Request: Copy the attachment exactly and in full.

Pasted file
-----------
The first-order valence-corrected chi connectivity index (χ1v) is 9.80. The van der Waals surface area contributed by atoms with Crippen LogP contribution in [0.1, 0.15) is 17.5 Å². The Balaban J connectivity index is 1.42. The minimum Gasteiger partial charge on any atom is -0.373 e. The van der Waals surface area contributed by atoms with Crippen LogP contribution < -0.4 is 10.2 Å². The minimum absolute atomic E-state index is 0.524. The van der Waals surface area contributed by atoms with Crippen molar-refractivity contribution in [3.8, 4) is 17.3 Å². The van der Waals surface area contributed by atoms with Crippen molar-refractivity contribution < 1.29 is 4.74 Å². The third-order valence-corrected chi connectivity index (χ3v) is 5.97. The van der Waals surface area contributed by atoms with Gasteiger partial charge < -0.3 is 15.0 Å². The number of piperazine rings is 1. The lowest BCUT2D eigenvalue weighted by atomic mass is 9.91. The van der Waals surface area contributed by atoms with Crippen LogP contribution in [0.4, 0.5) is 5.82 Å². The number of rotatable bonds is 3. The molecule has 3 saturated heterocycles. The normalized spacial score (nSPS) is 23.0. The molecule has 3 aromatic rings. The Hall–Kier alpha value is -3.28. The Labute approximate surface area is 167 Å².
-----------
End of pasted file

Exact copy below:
The first-order valence-corrected chi connectivity index (χ1v) is 9.80. The van der Waals surface area contributed by atoms with Crippen LogP contribution in [0.1, 0.15) is 17.5 Å². The Balaban J connectivity index is 1.42. The minimum Gasteiger partial charge on any atom is -0.373 e. The van der Waals surface area contributed by atoms with Crippen LogP contribution < -0.4 is 10.2 Å². The minimum absolute atomic E-state index is 0.524. The van der Waals surface area contributed by atoms with Crippen molar-refractivity contribution in [3.8, 4) is 17.3 Å². The van der Waals surface area contributed by atoms with Crippen molar-refractivity contribution < 1.29 is 4.74 Å². The third-order valence-corrected chi connectivity index (χ3v) is 5.97. The van der Waals surface area contributed by atoms with Gasteiger partial charge < -0.3 is 15.0 Å². The number of piperazine rings is 1. The lowest BCUT2D eigenvalue weighted by atomic mass is 9.91. The van der Waals surface area contributed by atoms with Crippen LogP contribution in [0.4, 0.5) is 5.82 Å². The number of rotatable bonds is 3. The molecule has 3 saturated heterocycles. The normalized spacial score (nSPS) is 23.0. The molecule has 3 aromatic rings. The Hall–Kier alpha value is -3.28. The Labute approximate surface area is 167 Å².